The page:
These four items, then, are things that helped me feel comforted and supported during my “dark nights” of my young, despondent soul. But the thing is, we should be incorporating these strategies not just with children but with one another. These are ways we minister to human beings, children being a certain subset of humanity. If you want to know more strategies for countering despondency, I would suggest reading chapters 6 and 7 of my book, many of which could be easily adapted in age-appropriate ways for the children in your life.
About the Author
Nicole Roccas, PhD, lives in Toronto and works as a freelance book editor at The Writer’s Loom. She is the author of Time and Despondency: Regaining the Present in Faith and Life (Ancient Faith Publishing). Find her on the Ancient Faith podcast and blog, Time Eternal, or on Facebook, Twitter, or Instagram.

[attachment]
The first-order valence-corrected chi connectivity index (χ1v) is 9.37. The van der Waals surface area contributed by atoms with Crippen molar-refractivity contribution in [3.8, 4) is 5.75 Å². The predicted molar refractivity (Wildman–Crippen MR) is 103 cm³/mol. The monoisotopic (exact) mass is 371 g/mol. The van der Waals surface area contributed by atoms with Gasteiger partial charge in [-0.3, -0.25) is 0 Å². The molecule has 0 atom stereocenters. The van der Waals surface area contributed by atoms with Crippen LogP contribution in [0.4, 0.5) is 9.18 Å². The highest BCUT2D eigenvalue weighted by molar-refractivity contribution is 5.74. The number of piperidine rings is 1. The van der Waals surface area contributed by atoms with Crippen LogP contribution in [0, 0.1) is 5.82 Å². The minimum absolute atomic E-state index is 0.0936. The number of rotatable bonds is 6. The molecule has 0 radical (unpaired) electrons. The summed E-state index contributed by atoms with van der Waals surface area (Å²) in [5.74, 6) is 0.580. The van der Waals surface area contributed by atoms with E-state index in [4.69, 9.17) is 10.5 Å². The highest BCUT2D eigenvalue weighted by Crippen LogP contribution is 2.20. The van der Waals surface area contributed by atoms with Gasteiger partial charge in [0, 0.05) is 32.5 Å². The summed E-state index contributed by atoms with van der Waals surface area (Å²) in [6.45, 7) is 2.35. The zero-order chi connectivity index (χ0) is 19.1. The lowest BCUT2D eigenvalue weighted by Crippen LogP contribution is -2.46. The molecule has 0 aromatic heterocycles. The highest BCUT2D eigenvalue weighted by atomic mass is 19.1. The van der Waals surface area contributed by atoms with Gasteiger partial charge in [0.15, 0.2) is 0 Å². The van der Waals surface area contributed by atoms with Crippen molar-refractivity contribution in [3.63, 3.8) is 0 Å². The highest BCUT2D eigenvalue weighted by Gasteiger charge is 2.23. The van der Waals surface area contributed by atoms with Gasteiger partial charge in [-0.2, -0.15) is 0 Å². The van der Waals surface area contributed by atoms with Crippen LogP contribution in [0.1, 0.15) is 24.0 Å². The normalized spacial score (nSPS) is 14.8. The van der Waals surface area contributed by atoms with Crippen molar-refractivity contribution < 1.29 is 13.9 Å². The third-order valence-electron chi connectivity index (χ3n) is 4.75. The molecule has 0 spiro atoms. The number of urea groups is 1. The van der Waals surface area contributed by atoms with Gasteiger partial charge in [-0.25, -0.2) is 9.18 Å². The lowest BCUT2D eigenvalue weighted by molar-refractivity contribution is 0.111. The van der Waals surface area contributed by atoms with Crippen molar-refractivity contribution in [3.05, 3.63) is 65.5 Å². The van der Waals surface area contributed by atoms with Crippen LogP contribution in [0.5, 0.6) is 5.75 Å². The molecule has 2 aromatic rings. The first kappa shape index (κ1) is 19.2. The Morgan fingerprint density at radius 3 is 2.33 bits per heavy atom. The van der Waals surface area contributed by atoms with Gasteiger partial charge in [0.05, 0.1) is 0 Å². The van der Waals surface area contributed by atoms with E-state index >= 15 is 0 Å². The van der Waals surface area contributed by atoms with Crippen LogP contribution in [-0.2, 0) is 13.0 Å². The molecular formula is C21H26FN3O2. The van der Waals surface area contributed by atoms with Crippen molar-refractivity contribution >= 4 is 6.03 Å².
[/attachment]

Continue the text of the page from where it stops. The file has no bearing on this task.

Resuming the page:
Can Children Struggle with Despondency? In part 1 of her discussion of despondency and children, Nicole Roccas, PhD, author of Time and Despondency, explains the traditional understanding of despondency, or akedia, and its effect on children.